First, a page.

Cities and suburbs, real and imaginary.

Saturday, August 19, 2017

Sonnet #205

The family viewed from afar is uncertain
it reminds me of the train cars
Looking through the glass at other cars
How the jostling makes nauseas reactions
For the motion sick, how the two cars
Bounce around independent of each other
On the same tracks, and we gaze over
At the other car and it feels wrong from afar
It is hard to say if they are jumping tracks
If they are falling into each other while stumbling
Or tripping from the push upon their backs
We are not supposed to judge while witnessing
We are not supposed to judge. We don't lack
For confusions, enough, to find any failing
We like, any reason, we don't cross the crack.

Wednesday, August 16, 2017

Sonnet #204

There is no stillness in the boats at rest
In dock, they rock to tides and winds
And out upon the water, moving, best
get the sea legs on, for standing still in
this swift boat means working harder
than if you sailed before the storm, look back
And pull the ropes and hold fast, sailor,
The man that stands in the center track
And touches nothing, helps no one, holds fast
How the hard sweat comes to him, how the slope
of waves knock hard until he falls -- he never lasts
So busy, sailor, on the deck, pick a rope
And get to knotting, find the wind, assert the will
Easier to guide the ship than to pretend it's still

Monday, August 14, 2017

Sonnet #203

I've earned this face. At first, born with it, but
I'm older now and worn it in good.
Every bag, every bone, all I shouldn't have and should
Is written in splotches, graying growths, wheel ruts
I've earned the callouses and the scars
When my body rests below the knife, the story
will be told in my healed wounds, of victory
Every ache in my joints, every late night star
I've counted at my labors, to the squint lines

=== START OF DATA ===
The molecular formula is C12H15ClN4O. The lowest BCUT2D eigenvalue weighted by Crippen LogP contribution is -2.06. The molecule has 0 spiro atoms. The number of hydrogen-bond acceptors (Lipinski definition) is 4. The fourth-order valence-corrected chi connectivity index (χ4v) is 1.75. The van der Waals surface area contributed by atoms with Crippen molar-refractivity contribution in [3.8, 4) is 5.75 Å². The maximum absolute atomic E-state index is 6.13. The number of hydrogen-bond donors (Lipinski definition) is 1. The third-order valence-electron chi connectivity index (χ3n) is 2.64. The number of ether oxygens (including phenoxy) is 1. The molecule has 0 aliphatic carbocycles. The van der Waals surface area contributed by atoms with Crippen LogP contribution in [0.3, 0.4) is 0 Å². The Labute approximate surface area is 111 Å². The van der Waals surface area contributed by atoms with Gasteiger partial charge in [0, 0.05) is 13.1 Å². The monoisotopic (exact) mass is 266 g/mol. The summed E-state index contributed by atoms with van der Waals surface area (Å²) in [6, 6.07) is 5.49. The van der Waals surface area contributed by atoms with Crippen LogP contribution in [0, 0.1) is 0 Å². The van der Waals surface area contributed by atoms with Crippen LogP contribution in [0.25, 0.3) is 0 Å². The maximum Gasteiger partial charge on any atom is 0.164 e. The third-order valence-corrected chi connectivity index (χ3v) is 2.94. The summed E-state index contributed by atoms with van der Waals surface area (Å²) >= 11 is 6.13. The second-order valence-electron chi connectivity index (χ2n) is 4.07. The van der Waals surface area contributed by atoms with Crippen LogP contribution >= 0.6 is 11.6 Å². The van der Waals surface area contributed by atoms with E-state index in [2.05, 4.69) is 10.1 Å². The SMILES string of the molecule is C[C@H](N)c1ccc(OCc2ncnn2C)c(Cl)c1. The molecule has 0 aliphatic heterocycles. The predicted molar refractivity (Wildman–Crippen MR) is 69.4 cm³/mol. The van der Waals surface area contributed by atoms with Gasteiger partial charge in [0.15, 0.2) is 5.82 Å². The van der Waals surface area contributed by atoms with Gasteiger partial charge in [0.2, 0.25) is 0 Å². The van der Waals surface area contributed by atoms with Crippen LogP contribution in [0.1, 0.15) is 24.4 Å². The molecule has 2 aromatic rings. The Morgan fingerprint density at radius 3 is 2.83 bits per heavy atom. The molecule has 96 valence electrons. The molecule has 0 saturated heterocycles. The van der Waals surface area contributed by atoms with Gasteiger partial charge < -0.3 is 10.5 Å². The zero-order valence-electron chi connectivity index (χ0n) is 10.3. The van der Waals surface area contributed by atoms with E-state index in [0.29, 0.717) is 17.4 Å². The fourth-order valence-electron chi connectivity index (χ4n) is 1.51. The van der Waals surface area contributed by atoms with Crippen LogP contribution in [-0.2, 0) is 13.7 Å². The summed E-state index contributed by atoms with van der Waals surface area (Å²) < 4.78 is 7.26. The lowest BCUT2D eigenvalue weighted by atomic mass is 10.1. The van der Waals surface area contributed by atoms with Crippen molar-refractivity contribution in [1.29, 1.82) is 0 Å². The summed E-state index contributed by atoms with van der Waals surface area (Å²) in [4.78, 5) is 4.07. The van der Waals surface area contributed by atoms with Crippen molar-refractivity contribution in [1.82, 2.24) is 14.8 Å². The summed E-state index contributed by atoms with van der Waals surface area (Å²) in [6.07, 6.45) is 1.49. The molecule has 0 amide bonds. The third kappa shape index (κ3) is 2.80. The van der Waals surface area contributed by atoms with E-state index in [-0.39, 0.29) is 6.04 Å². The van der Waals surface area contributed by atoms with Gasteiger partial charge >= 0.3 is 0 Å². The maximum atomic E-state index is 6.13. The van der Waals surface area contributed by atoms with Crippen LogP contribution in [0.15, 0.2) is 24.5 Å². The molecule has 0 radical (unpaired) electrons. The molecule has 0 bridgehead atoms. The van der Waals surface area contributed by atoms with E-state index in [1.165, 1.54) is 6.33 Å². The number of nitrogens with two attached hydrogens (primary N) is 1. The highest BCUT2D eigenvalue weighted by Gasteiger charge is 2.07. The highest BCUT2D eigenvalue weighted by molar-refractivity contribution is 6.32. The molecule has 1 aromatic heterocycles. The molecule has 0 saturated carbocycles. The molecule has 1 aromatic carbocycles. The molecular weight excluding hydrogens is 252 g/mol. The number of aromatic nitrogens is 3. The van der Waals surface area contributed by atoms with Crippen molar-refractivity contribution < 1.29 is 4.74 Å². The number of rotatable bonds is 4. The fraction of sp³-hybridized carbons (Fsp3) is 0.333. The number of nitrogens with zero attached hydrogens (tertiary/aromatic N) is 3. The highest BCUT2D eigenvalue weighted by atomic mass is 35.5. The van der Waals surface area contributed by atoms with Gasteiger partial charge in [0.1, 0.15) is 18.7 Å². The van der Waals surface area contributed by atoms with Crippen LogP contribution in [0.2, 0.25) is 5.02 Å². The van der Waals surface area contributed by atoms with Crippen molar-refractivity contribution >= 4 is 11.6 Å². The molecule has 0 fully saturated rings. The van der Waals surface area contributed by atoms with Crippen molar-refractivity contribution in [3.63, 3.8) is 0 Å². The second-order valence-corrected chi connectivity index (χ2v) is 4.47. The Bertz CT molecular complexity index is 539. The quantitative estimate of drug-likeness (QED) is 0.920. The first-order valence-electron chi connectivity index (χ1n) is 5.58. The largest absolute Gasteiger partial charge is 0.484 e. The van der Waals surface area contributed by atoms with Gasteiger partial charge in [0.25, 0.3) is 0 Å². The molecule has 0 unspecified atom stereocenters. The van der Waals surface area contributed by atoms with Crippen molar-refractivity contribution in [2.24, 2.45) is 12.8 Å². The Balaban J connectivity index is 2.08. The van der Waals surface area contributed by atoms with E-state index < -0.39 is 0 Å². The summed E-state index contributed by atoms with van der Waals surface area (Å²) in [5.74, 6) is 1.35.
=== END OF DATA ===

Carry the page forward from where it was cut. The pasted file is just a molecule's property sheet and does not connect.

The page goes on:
Or the laughter of the crows, or the dog bites
And decaying leaves of winter's white shine
upon my chest, let it come, I will not fight
against the tides, I embrace the simple story:
I've endured all of this. I will endure more.

Thursday, August 10, 2017

what I'm working on when I'm not around

Every night begins with a story. This is how it ought to be in every house in all the world. The moon is not allowed to rise unless a story is told, to call the darkness and the dreams from behind the wind and clouds. This ought to be true all over the city in the valley, and true high up on the peaks of the mountains above the city, and in the ships of the air that anchored over the city like fat clouds, casting shadows on the rooftops. It was true on a mountaintop overlooking a canyon with an old, wide river, where an airship mountain ferrymaster named Rudolf Anaya lived with his pregnant wife, Drew Anaya, and eldest daughter, Joy Anaya. By day, he lashed the airships to a cable and ran the engine that pulled them past the worst of the winds rising up off the canyons, where airships untethered would be cast wildly about, perhaps landing in the sea, perhaps crashing on a mountain. In this mountain pass, the airships hauled up from the city below loaded with the famous moving dolls and clocks that were made in the factories of the peninsula. They returned to the city with supplies from over the mountains, from the north countries and the eastern kingdoms, food and drink and fine furniture and anything else that could be imagined from far away places. Rudolf came home slow, exhausted, but happy. He wore thick workmen’s clothes, and they were spattered in oil and coal dust, and he had to wash his hands three times before he could touch his fork. The family waited for him. After supper, it was time for young Joy to go to bed. That meant, of course, that it was time for a story.

Tuesday, August 8, 2017

Sonnet #202

The seed never knows how deep the soil
Whether in a pot, or a rocky hill or a swamp
Whether crowded out, or drowned or stomped
Bloom where you land, they say, as if toil
to bloom means nothing, as if the work
The very hard work, of getting roots down
Of spreading leaves enough and floral crown
Is always possible, as if failure is a shirk

Put your boots on and go for a walk
Everywhere you step, you kill the young
These seeds are not to be blamed, don't talk
to me of personal responsibility with your tongue
And stride like giants in horseshoes crushing stalks
Tell those seeds the truth: We eat them young.

Thursday, August 3, 2017

Sonnet #201

Know our false gods by false sacrifices made
Where we hold our guns against statistical safety
And drive long distances against future dead
And sacrifice money to dress new, live greatly
And sacrifice children on the alter of place
Where some get good, clean cities to thrive
And others are told to keep a submissive face
They'll need to work hard with a smile to survive
Where butterflies die because they're inconvenient
Where trees are chopped down for delicate grasses
And neither deaths mattered, all some achievement

Of white or brown balls, men walking, throwing passes
To sacrifice coral, to sacrifice glaciers, to sacrifice
And for what? We will all die, still, in a devouring life.